5) Saw (2004)- Even though it spawned less than average sequels, the first Saw was one of the most original horror films I had seen in years. It accomplished something that I never thought was possible: create a killer that the viewer actually, well, agrees with. John Kramer was a nice average Joe who just wanted to help people and all he got in return was an inoperable frontal lobe tumor. As Jigsaw, he spread a message that is one you can actually be sympathetic with. "Those who do not appreciate life, do not deserve life". Although it is a bit extreme, it makes a whole lot of sense doesn't it? Not like Freddy Kreuger or Jason Voorhees, who are formally dead people coming back for revenge. That doesn't make any sense. What I really liked about Saw was that although there were numerous deaths, the movie focused more on the mystery than it did the killing. The sequels lost sight of this and became all about the gruesome aspects of the plot.
4) Young Frankenstein (1974)- This is how spoof comedy is done! I see movies nowadays like Disaster Movie and Epic Movie and it makes me ashamed to be an American. Only because it sickens me to think movies like that could be made and actually make money! It doesn't paint a nice picture of the American people. Those movies call themselves spoofs but I just call them disgraceful. Mel Brooks was and will always will be the king of the spoof comedy, and Young Frankenstein is his crown jewel. Gene Wilder and Marty Feldman are priceless and although I've seen the movie about 20 times, they still crack me up.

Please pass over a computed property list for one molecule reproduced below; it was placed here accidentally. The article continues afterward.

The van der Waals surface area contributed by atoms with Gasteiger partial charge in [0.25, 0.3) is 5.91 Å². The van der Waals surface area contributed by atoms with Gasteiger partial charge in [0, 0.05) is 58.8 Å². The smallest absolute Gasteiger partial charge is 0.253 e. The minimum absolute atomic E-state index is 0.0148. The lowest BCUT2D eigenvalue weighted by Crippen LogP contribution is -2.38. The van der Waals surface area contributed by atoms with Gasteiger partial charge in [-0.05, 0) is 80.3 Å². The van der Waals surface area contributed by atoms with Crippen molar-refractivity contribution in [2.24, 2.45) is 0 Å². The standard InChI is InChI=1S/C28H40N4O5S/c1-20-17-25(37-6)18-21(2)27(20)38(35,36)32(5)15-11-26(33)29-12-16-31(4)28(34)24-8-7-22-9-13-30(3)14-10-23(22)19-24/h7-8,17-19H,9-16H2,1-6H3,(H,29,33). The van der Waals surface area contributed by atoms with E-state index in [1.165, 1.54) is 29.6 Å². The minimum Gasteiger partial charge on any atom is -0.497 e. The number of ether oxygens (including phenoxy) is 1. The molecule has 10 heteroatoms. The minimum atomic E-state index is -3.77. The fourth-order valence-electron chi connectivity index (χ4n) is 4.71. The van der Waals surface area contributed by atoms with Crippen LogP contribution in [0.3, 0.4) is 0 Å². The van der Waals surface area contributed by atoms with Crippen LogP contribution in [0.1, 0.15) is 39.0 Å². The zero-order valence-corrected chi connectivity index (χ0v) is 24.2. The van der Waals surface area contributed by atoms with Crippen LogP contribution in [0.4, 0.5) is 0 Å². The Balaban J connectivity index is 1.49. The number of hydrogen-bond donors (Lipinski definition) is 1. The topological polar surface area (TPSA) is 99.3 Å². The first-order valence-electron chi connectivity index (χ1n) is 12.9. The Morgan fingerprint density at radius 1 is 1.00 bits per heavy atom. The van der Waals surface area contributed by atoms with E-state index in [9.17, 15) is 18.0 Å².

3) The Shining (1980)- Hands down the best horror movie of all time, period, end of story, no ifs ands or buts about it. Stanley Kubrick's mastering of the tracking shot gave the film the eerie sense of creeping evil around every corner, and it scares the living daylights out of me. Jack Nicholson's diabolically insane Jack Torrance is the epitome of horror. Even though Shelley Duvall over-acted her role a disgusting amount, Nicholson countered it by being perfect. Kubrick captured the essence of what truly horrifies people and executed it flawlessly. Watching people get killed is not what is scary, but rather the sense that someone is about to be killed. There is only one on screen murder in The Shining, and it is quick and done rather tastefully.
2) Memento (2000)- Story-telling at it's finest. Christopher and Jonathan Nolan's tale of a man with short term memory loss searching for his wife's killer is intriguing and perfectly executed. The unique style in which the story is told has never been paralleled, making it a true masterpiece. After 10+ viewings, Memento remains potent and effective